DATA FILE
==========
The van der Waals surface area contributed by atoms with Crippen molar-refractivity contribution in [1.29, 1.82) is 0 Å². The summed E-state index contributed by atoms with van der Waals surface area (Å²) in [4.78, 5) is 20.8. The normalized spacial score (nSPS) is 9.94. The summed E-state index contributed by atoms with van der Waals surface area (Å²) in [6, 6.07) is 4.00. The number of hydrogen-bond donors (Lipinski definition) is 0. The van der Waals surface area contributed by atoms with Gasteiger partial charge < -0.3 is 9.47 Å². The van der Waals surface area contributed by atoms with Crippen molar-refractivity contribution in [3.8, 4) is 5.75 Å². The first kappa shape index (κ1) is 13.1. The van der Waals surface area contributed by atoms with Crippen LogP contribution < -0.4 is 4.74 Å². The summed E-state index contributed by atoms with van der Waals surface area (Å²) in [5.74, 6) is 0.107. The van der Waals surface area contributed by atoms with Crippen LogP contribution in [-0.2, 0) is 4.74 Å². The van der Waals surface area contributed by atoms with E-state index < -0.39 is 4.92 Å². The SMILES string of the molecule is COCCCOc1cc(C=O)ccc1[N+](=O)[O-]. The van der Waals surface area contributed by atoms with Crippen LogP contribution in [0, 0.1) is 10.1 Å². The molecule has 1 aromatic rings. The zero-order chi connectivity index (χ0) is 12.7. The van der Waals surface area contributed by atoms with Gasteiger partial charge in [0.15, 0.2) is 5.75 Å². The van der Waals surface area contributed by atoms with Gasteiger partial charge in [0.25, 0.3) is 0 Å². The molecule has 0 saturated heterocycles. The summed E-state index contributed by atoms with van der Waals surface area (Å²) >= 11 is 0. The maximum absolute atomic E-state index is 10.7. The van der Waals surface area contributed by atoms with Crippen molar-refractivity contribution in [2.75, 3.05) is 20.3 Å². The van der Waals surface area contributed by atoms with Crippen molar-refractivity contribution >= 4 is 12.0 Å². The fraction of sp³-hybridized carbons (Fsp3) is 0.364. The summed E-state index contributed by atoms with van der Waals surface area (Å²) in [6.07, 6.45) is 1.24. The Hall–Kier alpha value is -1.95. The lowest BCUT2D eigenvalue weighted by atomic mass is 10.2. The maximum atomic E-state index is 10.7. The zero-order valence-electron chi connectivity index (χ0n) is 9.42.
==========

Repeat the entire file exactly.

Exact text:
The van der Waals surface area contributed by atoms with Crippen molar-refractivity contribution in [1.29, 1.82) is 0 Å². The summed E-state index contributed by atoms with van der Waals surface area (Å²) in [4.78, 5) is 20.8. The normalized spacial score (nSPS) is 9.94. The summed E-state index contributed by atoms with van der Waals surface area (Å²) in [6, 6.07) is 4.00. The number of hydrogen-bond donors (Lipinski definition) is 0. The van der Waals surface area contributed by atoms with Gasteiger partial charge < -0.3 is 9.47 Å². The van der Waals surface area contributed by atoms with Crippen molar-refractivity contribution in [3.8, 4) is 5.75 Å². The first kappa shape index (κ1) is 13.1. The van der Waals surface area contributed by atoms with Crippen LogP contribution < -0.4 is 4.74 Å². The summed E-state index contributed by atoms with van der Waals surface area (Å²) in [5.74, 6) is 0.107. The van der Waals surface area contributed by atoms with Crippen LogP contribution in [-0.2, 0) is 4.74 Å². The van der Waals surface area contributed by atoms with E-state index < -0.39 is 4.92 Å². The SMILES string of the molecule is COCCCOc1cc(C=O)ccc1[N+](=O)[O-]. The van der Waals surface area contributed by atoms with Crippen LogP contribution in [0, 0.1) is 10.1 Å². The molecule has 1 aromatic rings. The zero-order chi connectivity index (χ0) is 12.7. The van der Waals surface area contributed by atoms with Gasteiger partial charge in [0.15, 0.2) is 5.75 Å². The van der Waals surface area contributed by atoms with Gasteiger partial charge in [0.25, 0.3) is 0 Å². The molecule has 0 saturated heterocycles. The summed E-state index contributed by atoms with van der Waals surface area (Å²) >= 11 is 0. The maximum absolute atomic E-state index is 10.7. The van der Waals surface area contributed by atoms with Crippen molar-refractivity contribution in [2.75, 3.05) is 20.3 Å². The van der Waals surface area contributed by atoms with Crippen molar-refractivity contribution >= 4 is 12.0 Å². The fraction of sp³-hybridized carbons (Fsp3) is 0.364. The summed E-state index contributed by atoms with van der Waals surface area (Å²) in [6.07, 6.45) is 1.24. The Hall–Kier alpha value is -1.95. The lowest BCUT2D eigenvalue weighted by atomic mass is 10.2. The maximum atomic E-state index is 10.7. The zero-order valence-electron chi connectivity index (χ0n) is 9.42.